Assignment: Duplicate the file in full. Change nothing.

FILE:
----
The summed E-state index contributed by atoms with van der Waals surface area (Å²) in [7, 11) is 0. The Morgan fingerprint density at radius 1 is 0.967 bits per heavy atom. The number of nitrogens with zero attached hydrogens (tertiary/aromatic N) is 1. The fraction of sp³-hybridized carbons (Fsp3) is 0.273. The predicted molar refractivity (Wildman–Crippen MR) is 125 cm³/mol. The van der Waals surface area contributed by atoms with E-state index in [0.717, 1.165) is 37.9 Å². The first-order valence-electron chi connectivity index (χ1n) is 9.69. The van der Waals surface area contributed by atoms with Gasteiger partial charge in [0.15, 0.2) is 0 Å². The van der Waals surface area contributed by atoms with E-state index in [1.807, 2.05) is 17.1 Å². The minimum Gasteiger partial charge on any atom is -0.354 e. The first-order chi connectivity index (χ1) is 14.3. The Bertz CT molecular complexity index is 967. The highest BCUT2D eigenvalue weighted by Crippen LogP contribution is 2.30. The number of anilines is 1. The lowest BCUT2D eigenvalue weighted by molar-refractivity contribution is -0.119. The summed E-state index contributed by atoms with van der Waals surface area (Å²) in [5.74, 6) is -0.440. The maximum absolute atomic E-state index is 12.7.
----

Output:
The summed E-state index contributed by atoms with van der Waals surface area (Å²) in [7, 11) is 0. The Morgan fingerprint density at radius 1 is 0.967 bits per heavy atom. The number of nitrogens with zero attached hydrogens (tertiary/aromatic N) is 1. The fraction of sp³-hybridized carbons (Fsp3) is 0.273. The predicted molar refractivity (Wildman–Crippen MR) is 125 cm³/mol. The van der Waals surface area contributed by atoms with E-state index in [0.717, 1.165) is 37.9 Å². The first-order valence-electron chi connectivity index (χ1n) is 9.69. The van der Waals surface area contributed by atoms with Gasteiger partial charge in [0.15, 0.2) is 0 Å². The van der Waals surface area contributed by atoms with E-state index in [1.807, 2.05) is 17.1 Å². The minimum Gasteiger partial charge on any atom is -0.354 e. The first-order chi connectivity index (χ1) is 14.3. The Bertz CT molecular complexity index is 967. The highest BCUT2D eigenvalue weighted by Crippen LogP contribution is 2.30. The number of anilines is 1. The lowest BCUT2D eigenvalue weighted by molar-refractivity contribution is -0.119. The summed E-state index contributed by atoms with van der Waals surface area (Å²) in [5.74, 6) is -0.440. The maximum absolute atomic E-state index is 12.7.